The Heart of a Thief

Kharem and Bambi

Kharem and Bambi

Does a pickpocket keep his appointments? Bob and I loitered on a corner with our interpreter. We were a unanimously doubtful trio already considering alternative plans for the day.

We’d found Kharem a week ago, almost a year after we first met him.

“Kharem!” I’d said, and his jaw dropped.

“Nice lady. You remember my name. I am honored.” He swept his thumbtip against his forehead, fingers fisted, in a quick, subtle gesture.

Absolutely punctual, Kharem approached now with a smile and the thumbthing, that curious salute of his. He was immaculately dressed in a short-sleeved button-down shirt, white pants, suede loafers, and the inevitable tool over his arm: the jacket. We introduced him to our friend Ana, our interpreter for the day, and teased him about his punctuality.

“I wasn’t working today; I came straight from home. That’s why.”

We settled around the same table we used the week before and reminded ourselves and Ana to keep our voices down.

“What happens when you’re caught, Kharem?”

“When I’m caught, the police usually beat me up and take my money. It’s not bad because I won’t have to go to jail. Jail is like death. One hour of being there and I feel dead.” He signaled for a waiter.

“How long have you spent in jail?”

“Many times.”

“But how much time altogether?”

Kharem smiled with his mouth but not his eyes. He raised both index fingers and gestured as if conducting an orchestra.

“He won’t say,” said Ana. “I think he means let’s move on to something else.”

“Do you think the police recognize your face?”

“Yes, they do. But they know I never hurt any one. My crime is small. I’m not getting millions of euros. I’m not rich. I don’t have a drug habit to support…” He went on in Arabic-tinged Spanish.

“He seems to feel almost justified in what he’s doing,” Ana said, amazed. “He’s talking about the police who take his money, the politicians who get away with so much and never go to jail. And other financial… what do you call it?”

“White collar crime?”

“Yes, and that he never hurts people.”

Our drinks arrived: espresso for Bob and me, a beer for Kharem, a soda for Ana. Kharem passed the sugar and distributed napkins to each of us from an overpacked dispenser.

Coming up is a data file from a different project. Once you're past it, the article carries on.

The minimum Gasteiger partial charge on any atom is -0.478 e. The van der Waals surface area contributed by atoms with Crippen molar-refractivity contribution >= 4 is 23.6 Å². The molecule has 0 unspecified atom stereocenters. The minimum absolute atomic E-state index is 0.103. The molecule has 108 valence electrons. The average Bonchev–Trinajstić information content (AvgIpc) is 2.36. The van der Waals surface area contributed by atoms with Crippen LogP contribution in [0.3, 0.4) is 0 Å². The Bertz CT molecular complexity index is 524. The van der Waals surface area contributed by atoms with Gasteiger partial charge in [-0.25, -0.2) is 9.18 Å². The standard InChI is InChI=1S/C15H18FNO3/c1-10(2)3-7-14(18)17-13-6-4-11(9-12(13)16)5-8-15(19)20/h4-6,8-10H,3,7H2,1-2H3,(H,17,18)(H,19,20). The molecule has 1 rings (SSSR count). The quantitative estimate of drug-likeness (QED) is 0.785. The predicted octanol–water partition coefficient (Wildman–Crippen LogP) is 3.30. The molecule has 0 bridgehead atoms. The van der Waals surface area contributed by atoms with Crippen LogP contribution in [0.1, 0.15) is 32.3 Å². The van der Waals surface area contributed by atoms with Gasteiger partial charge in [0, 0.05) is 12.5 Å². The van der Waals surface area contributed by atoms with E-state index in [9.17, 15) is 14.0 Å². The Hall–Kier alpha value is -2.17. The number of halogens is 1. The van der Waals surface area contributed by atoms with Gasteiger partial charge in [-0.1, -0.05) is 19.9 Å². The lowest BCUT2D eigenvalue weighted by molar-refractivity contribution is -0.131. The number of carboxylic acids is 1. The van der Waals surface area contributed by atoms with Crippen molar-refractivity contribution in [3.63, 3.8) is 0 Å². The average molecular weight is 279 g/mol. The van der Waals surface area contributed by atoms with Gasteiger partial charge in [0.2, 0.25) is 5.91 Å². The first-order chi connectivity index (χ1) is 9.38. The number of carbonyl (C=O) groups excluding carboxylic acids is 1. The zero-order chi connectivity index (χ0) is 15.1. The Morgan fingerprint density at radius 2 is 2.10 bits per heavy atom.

“How are you treated in jail?”

“It’s not pleasant. Look at my finger.” Kharem showed the mangled third finger of his right hand. “A guard did this to me. He handed me some papers and when I reached for them, he slammed shut the cell door. It was clearly intentional.”

He brightened. “Last Sunday, after we parted, I got a wallet with 1,000 euros. I used the postcards to do it.”

“Ah, no wonder you’re not working today. You took the whole week off!” I joked.

“No, I used that money to pay some fines. When I’ve paid them all, my record will be clear.”

“Do you save any money?”

“No. When I get enough, I pay my fines.”

“How will you ever get ahead?” Bob asked. “What about your future? What will you do when you’re old?”

“Who knows about the future. No one knows what will be tomorrow, anything could happen.” He reached to move a strand of windblown hair from my face, a gesture I found overly familiar, almost forward. “I live only for today. I live like a bird.” Thumb salute. “I am free.”

“What is this thing you do with your thumb?” I asked, copying the move.

“It means ‘good.’”

“I’ve never seen it before. Is it Algerian? Or Lebanese?”

“Combination,” he said dismissively, so I gave up.

“Did you go to school?”

“I can read and I can write. What more do I need of education?”

“What do you do when you’re not working,” I asked. “Do you have a passion for something?”

“I write poetry.”

“What about?”

“Freedom. Love. Family. Living like a bird.”

“Will you recite one for us?”

“They are in Arabic. I cannot.”

“Do you have family here in Barcelona?”

“No, I have no one. I have no friends. I am not allowed in France, where my daughter is. I haven’t seen my mother and father in 17 years and my brothers are dead. These are the people I love. If I cannot see my family, why should I see anyone? They are my friends. They are the ones I love.”

He did the thumbthing and smiled with his mouth but not his eyes.

Excerpt from Travel Advisory: How to Avoid Thefts, Cons, and Street Scams
Chapter Seven: Scams—By the Devious Strategist

© Copyright 2008-2011 Bambi Vincent. All rights reserved.

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I hunt thieves. I film them, interview them, write about them, and teach how to avoid them.

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